The ability to print Group IV semiconductor devices from quantum dot inks opens up a pathway towards lower cost, lower energy, and larger area semiconducting devices that retain the benefits of quantum confinement—potentially leading to a paradigm shift for the semiconductor industry. Achieving this goal in nanoparticles is complicated by the same properties that make Group IV materials so desirable in bulk form, namely the long mean free path, the ability to form stable robust oxides, and control over surface passivation.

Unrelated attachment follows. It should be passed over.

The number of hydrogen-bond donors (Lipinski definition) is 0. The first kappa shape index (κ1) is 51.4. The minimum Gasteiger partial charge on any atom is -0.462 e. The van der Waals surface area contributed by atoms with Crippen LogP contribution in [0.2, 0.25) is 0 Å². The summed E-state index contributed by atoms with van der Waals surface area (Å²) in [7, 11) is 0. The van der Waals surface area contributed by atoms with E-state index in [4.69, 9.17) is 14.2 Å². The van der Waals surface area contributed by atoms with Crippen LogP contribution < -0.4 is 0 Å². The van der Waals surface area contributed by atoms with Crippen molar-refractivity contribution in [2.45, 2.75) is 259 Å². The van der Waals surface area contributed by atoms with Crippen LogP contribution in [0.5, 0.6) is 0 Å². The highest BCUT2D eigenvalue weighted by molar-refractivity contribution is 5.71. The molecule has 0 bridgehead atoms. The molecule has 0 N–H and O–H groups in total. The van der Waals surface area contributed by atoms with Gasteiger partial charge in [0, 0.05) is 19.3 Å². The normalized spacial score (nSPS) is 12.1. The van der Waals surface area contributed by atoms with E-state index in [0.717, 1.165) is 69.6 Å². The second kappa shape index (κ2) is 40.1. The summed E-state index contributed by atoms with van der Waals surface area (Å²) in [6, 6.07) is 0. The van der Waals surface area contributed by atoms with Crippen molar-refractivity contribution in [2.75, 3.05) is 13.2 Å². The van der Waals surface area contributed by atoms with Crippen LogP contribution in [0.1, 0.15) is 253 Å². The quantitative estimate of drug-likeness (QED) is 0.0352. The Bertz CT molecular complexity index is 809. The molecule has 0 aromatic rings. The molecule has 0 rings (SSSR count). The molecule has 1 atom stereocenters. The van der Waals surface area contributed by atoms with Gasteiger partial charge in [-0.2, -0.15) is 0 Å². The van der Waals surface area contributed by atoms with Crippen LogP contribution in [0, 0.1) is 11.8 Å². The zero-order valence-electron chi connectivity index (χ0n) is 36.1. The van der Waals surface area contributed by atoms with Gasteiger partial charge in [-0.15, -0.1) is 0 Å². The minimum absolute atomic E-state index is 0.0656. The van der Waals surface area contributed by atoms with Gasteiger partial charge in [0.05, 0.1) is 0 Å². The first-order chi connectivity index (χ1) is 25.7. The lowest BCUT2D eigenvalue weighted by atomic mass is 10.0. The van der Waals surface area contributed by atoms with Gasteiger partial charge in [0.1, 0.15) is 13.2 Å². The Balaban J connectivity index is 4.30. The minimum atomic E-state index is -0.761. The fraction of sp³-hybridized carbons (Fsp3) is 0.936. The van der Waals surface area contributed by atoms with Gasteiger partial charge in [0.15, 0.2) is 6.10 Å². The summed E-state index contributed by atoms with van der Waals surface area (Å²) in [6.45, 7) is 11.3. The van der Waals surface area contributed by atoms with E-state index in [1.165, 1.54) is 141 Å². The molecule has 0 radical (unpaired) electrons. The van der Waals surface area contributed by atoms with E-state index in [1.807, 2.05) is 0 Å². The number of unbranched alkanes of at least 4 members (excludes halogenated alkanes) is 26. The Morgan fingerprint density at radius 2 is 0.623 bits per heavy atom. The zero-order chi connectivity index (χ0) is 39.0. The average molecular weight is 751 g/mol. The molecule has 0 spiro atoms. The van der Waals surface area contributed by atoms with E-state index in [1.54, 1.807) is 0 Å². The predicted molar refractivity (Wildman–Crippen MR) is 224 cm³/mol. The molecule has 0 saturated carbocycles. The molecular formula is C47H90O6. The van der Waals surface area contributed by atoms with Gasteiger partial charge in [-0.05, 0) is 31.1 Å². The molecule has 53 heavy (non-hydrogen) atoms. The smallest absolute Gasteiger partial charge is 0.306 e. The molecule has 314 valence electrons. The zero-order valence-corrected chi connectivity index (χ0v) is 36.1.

In this overview talk, I will discuss the challenges in preparing semiconducting thin films (~100 nm to 1 micron) from printed solutions of colloidal silicon and germanium quantum dots with focus on the role of the surface passivation and the ligand exchange. The electrical, optical and structural properties of the quantum dot thin films will be compared to the colloidal solution properties and bulk system properties. I will describe the properties of the resulting photoconductors and photovoltaic devices prepared using bulk-heterojunction (i.e. TiO2) device structures that retain the properties of the quantum dots, such as high absorption coefficient and band-gap tuning. I conclude by discussing the importance of doping in quantum dot Si and Ge inks in the context of pn junctions and also compare the properties of thin films printed from colloidal-solution versus plasma-fabricated quantum dots.